David: Well, yes, and if you are thinking about that, you are exactly right. We’re suggesting that markets are confident, they are today, when, in fact, they should be concerned. And the opposite is also true. When the markets are concerned, that is when, in fact, they should be confident. In other words, investors are a little bit like the dog wagged by the tail of emotion, an over-extrapolation. Market efficiency – and this is what is so fascinating to me – market efficiency, and the wisdom of collective pricing of assets, this is what is being called into question. Because again, if you are looking at interest rates and they decline, decline, decline, decline, decline, the market message is lower risk, lower risk, lower risk, lower risk, just before a catastrophe.

Well, the reality is, there was risk embedded that was being ignored, overlooked, written over, papered over, etc., before the collective conscious regains an awareness of risk, and all of a sudden interest rates spike, or in this case, the VIX spikes. So I guess you have to reiterate that concern over market efficiency and the way that Wall Street operates is on the basis of market efficiency. They assume that the market is telling you everything that you need to know. So obviously, obviously, the Dow near 17,000 means that we are going higher because the collective wisdom of investors says that it should be there and should be going higher. Price is everything. Well, yes and no. Again, we talked about interest rates as an interesting parallel to the VIX, and when markets are at extremes, we suggest that there is wisdom in anticipating a return to the average. So, when you move to an extreme, expect it to swing back. It’s like the market pendulum going from the extremes of greed to fear.

Kevin: That reminds me of a mathematician named Zeeman who did what he called catastrophe math. I’ll give you an example of that. There was a bridge that collapsed in Minnesota a few years ago. It actually was on the point of collapse probably for a few years before it finally did collapse. I think it was bird droppings, and the chemicals from the bird droppings, and just the rot in the bridge. But it was a catastrophic return to the mean. That bridge, actually, really was not strong enough to hold, and one day it gave. That’s like we talked about, catastrophe math. That’s also having to remove your pencil from the curve and moving it to a completely different area. The problem is, that wipes out, a lot of times, a lifetime of savings when it occurs in the market.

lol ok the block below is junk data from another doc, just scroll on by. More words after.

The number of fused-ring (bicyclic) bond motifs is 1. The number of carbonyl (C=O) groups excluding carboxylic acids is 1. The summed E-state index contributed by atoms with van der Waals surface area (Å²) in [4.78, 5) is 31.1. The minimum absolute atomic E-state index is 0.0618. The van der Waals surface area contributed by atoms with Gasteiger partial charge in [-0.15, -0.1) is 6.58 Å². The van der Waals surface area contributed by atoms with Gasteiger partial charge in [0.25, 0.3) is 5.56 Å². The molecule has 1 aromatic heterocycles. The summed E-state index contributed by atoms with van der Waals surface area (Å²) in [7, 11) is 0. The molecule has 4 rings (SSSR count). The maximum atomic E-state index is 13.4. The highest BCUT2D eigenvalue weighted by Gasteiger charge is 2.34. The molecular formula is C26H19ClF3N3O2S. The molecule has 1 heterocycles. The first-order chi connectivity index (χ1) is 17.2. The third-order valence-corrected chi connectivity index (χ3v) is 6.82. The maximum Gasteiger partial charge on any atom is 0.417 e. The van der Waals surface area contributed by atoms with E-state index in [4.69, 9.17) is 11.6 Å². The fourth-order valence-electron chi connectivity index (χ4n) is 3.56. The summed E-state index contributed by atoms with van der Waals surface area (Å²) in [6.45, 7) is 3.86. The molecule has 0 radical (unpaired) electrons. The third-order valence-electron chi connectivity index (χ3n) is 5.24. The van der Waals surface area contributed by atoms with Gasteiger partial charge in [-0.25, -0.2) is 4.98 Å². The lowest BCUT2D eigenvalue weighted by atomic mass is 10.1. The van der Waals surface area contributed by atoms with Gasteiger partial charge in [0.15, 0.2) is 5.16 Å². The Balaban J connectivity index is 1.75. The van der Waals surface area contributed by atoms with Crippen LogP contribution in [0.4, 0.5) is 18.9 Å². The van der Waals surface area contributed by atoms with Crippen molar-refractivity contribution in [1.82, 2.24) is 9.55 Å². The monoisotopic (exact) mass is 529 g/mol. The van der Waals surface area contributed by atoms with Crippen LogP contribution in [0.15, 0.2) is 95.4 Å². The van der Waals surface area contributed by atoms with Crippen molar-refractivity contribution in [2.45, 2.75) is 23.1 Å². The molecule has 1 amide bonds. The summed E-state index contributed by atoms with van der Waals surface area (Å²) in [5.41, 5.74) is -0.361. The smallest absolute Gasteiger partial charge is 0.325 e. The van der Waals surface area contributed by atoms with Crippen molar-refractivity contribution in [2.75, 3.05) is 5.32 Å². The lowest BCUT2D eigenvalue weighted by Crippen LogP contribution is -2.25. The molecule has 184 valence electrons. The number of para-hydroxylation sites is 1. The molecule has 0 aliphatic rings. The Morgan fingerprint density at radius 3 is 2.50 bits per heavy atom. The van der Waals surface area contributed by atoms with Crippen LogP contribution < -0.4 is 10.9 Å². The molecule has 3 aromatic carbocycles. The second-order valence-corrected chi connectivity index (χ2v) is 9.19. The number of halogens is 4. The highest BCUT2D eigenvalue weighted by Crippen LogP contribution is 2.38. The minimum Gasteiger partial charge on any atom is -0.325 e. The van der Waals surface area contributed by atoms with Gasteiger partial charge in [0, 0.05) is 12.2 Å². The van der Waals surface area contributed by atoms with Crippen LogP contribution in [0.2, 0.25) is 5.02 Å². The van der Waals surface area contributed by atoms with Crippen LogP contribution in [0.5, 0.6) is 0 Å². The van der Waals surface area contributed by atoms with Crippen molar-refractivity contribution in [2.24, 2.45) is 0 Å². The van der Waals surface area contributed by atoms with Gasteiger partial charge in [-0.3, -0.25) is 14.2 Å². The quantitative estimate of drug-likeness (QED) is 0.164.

David: That’s true. So, we could say that everyone today is greedy (laugh), and they’re overlooking a tremendous number of risk variables, and keep this in mind, when no one is fearful, you should be concerned. And when everyone is fearful, you are probably nearer to value opportunities than ever before.

Kevin: Oftentimes we hear about Warren Buffet and his unusual ability to patiently find value. I just read something in the Wall Street Journal just recently that said, as confident as everyone is, and as much as people are out there buying, Buffet seems to be sitting on the sidelines right now.

David: And this is interesting because Charlie Munger, as you know, is his business partner with Berkshire Hathaway, a legal background and sort of his cohort in value investing, and Munger was speaking about Buffet, as you said, in an interview in the Wall Street Journal this week, and he said this, “Buffet sees nothing worth investing in right now, and hasn’t bought an investment in his personal accounts in at least two years because he is waiting for an irresistible bargain.” And then he goes on to say, “Successful investing is this crazy combination of gumption and patience, and then being ready to pounce when the opportunity presents itself, because in this world opportunities just don’t last very long. It’s waiting that helps an investor, and a lot of people just can’t stand to wait.”

Kevin: You know, you’ve had that conversation!

David: I know, I know! So, it’s interesting, Munger and Buffet echo this issue of value having been absent from the market for better than two years. Well, you know what that means? We can roll the clock back 3,000 points on the Dow, even 4,000 points on the Dow, and say, yes, that’s right, we quit operating on the basis of fundamental analysis. Value investing went completely out the door and there has been nothing of great value, at least as far as Warren Buffet is concerned, and when he is spending his own money, not just Berkshire Hathaway’s, but when he is spending his own money for a personal account, he’s on hold. Why? Waiting for irresistible value. I relate to that.

Kevin: You know, I misspoke when we started the program. I said there were three V’s I’d like to look at in this program: The VIX – volatility, volume, and then our seasonal vulnerability, but actually, the lack of value is probably the fourth V that I was missing. Buffet is saying there is no value at this point; he’s waiting for value.

David: Right. What does that imply? He can’t say this from the rooftops because what it actually implies is that he expects to see lower prices and he is going to wait until he sees them. Well, that doesn’t help his other holdings to be talking down the stock market. But the reality is, he’ll spend his money when he’s good and ready to, and he’ll be good and ready to when prices are cheaper than they currently are.

Kevin: We talked about how he had about 60 billion bucks just in cash, just waiting, a couple of weeks ago. That’s the largest amount of cash he has ever held in percentage of what he owns.